Hart of the Matter
This week we got to see some indication of how the
long-awaited masterplan for Haverhill town centre might look and, if you haven’t
glanced at it yet, you will soon get the chance when it goes out to public
consultation the week after next.
It is very important that as many people as possible have a
say in this because, unlike some of the previous surveys and consultations with
which we have been inundated over the years, this will lead to something with
That doesn’t mean any of it will necessarily happen, but it
does mean that what is not in it would have a very big hurdle indeed to
overcome to get permission. Not that such a thing is unheard of – you will
remember that the whole Cineworld complex was not in the last masterplan,
however much St Edmundsbury may go on about how it delivered that development.
Never mind, that is all in the past, and we now have to look
forward to a new set of challenges, which will supposedly be summarised in the
So what is actually in this latest manifestation, entitled
an ‘issues and options document’? That is just planning jargon meaning a
summary of what the situation is (the issues) and what we might like to do
about it (the options).
Considering that this process is costing £60,000 for the
consultants who are carrying it out on behalf of ONE Haverhill, we have
probably had £20,000 worth so far and, to be honest, it has only come up with
one really new idea.
But perhaps that was only to be expected. There was so much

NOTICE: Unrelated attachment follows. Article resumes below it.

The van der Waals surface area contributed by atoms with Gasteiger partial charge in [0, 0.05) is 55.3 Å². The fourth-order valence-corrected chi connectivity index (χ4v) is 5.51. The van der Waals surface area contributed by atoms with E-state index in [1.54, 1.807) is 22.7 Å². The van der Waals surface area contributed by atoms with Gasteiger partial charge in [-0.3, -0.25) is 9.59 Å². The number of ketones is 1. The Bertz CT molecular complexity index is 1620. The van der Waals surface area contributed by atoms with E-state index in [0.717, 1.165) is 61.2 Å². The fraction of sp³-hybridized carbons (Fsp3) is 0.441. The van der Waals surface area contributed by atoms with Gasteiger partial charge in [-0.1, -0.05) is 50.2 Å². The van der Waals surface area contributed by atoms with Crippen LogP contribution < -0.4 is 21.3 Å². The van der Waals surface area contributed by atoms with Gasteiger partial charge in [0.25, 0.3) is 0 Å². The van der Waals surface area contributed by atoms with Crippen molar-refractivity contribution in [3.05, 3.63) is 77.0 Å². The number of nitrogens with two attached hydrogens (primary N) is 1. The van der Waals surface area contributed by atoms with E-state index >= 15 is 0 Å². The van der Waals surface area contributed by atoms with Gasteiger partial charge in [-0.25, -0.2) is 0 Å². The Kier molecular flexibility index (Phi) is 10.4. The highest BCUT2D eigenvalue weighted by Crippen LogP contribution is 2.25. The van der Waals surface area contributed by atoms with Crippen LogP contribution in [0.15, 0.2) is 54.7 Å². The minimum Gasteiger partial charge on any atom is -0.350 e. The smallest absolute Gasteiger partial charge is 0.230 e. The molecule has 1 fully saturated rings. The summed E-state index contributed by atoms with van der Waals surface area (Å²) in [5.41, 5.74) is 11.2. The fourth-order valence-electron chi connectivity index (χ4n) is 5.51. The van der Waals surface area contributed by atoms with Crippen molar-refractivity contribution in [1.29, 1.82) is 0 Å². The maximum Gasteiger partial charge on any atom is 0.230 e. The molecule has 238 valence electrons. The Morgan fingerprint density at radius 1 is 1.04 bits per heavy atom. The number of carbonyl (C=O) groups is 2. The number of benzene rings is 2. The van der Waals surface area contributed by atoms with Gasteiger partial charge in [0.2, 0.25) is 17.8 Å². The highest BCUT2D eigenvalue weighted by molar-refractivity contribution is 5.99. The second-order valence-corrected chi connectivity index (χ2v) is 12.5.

documentation to draw on, which has all put forward ideas down the years, from
Sir Frederick Gibberd’s masterplan drawn up in 1970, down to the Vision 2031
document finalised last year. It would be surprising if something startling and
wonderful had escaped everybody for over 40 years.
Anyway, the new ideas, we are told, will mostly come forward
in the draft masterplan itself, which will be put together, based on what we
Haverhill residents have to say in response to this latest document, sometime
in June. That is going to be the really exciting bit, the consultants say.
This document, if you cast a very careful and critical eye
over it, is not without error – such as putting the Woolpack almost opposite
the Queen’s Head in one map – and some of its basic tenets might draw argument
from some quarters.
"Compared to nearby
centres, retail rents are relatively low,” it states. If the comparison is with
Cambridge that may be true, but there are businesses around in Haverhill who
would take issue with the general implication. Some have found Bury rents to be
the same as Haverhill. Either they are telling porkies, or the consultants are
not fully informed.
Therein lies a snag
in the one truly new and interesting idea which appears in the document. It
suggests that the high street being so long, it tends to tail off at either
end, and suggests the shopping area be contracted by allowing residential developments
at either end – presumably Queen Street and that part of the high street beyond